Advertisement
Opinion

Like it or not, the London mayoral race matters to the rest of the UK

In a healthy country, with a less dominant capital, other local leaders would influence politics too and the rest of the country wouldn’t need subsidies from London. But, unfortunately, we don’t live in that country, writes Jonn Elledge.

On Thursday May 6, as Scotland elects a new Parliament and Wales a new Assembly, much of England will go to the polls for a bumper, double-pack of local elections. Around 5,000 council seats are up for grabs, as well as 39 police and crime commissioners and a dozen directly elected mayors.

None of these elections are likely to get as much attention as the biggest, however. The sixth London mayoral election will see Labour incumbent Sadiq Khan face off against the Tories’ Shaun Bailey, Lib Dem Luisa Porritt, Green Sian Berry – plus assorted minor and novelty candidates including a struggling former actor and husband, an American YouTuber best known for spreading misinformation about Covid-19, and a man with a bin on his head.

Despite the complete absence of tension in this race – Bailey is polling historically badly, and the bookies currently have Khan as 1/50 favourite to win – it is likely to get far more coverage than, say, the genuinely marginal West Midlands mayoral race.

Unfair as this might seem, there are several reasons why the London mayoral race should matter to the rest of the country. One is that its electorate is huge – around six million, representing a population of nine million – larger than Scotland and Wales combined, and giving Khan a personal mandate bigger than anyone in Europe except the president of France. The London mayor is, quite literally, A Big Deal.

Another is that the mayor of London can influence national politics in a way no other local politician can. Throughout Brexit and right-wing Tory hegemony, Sadiq Khan has been a one-man symbol of another style of British politics: Remain-y, multicultural, progressive. (This is good, because in terms of actual policy achievements, he’s really not been all that.) His predecessor in the role is today the literal Prime Minister. Hate London as you might, this role matters.

It matters for a more concrete reason too: London generates nearly a quarter of UK GDP, and the tax revenues produced in the capital subsidise spending in almost every other region of the country. The next mayor will have the job of fixing Transport for London’s finances, and re-starting that economic engine. If London is badly run, that could have very real financial consequences for the rest of the country too.

Advertisement
Advertisement

Of course, one could argue that these things shouldn’t matter: that in a healthy country, with a less dominant capital, other local leaders would influence politics too and the rest of the country wouldn’t need subsidies from London. This is fair enough. But, unfortunately, we don’t live in that country. In this one, London’s politics matters.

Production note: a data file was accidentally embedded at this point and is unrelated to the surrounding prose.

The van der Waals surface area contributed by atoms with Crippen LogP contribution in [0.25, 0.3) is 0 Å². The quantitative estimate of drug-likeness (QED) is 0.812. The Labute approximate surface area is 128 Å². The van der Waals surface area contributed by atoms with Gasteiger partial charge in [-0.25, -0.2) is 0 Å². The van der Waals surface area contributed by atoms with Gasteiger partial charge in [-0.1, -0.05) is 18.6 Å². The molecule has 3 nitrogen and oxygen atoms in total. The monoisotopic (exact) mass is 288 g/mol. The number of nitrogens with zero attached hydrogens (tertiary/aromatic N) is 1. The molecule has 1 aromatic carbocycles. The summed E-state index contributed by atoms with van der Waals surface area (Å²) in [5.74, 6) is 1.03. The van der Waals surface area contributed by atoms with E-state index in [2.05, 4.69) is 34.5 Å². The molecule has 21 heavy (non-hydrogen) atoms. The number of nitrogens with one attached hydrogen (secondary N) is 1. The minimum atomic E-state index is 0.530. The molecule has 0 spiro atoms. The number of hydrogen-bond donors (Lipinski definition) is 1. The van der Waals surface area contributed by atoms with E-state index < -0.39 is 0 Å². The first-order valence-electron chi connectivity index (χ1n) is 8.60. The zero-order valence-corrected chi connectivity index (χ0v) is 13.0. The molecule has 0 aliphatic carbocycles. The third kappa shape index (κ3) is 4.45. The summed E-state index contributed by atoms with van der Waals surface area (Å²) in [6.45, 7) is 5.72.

Advertisement

Support The Big Issue Winter Appeal

Big Issue vendors can’t work from home and with severe weather warnings on the cards, they face a very tough and uncertain Winter period ahead.

Recommended for you

Read All
'Trauma deadline’ in Borders Bill would see survivors of abuse miss out on support
Maya Esslemont

'Trauma deadline’ in Borders Bill would see survivors of abuse miss out on support

Abstract beauty to light up an increasingly ugly world
Opinion

Abstract beauty to light up an increasingly ugly world

Is it too much to hope for an accessible safety net that protects us all from poverty?
Joanne Barker-Marsh

Is it too much to hope for an accessible safety net that protects us all from poverty?

Scotland can become a powerhouse of green energy but we need a brave plan for renewables
Paul McNamee

Scotland can become a powerhouse of green energy but we need a brave plan for renewables

Most Popular

Read All
Government branded 'disgrace' after bid to strengthen Sarah Everard inquiry voted down at 12.30am
1.

Government branded 'disgrace' after bid to strengthen Sarah Everard inquiry voted down at 12.30am

What are the Kill the Bill protests?
2.

What are the Kill the Bill protests?

Rose Ayling-Ellis: 'Suddenly it became quite cool to be deaf'
3.

Rose Ayling-Ellis: 'Suddenly it became quite cool to be deaf'

The Met Police is being sued for not investigating a Downing Street Christmas party
4.

The Met Police is being sued for not investigating a Downing Street Christmas party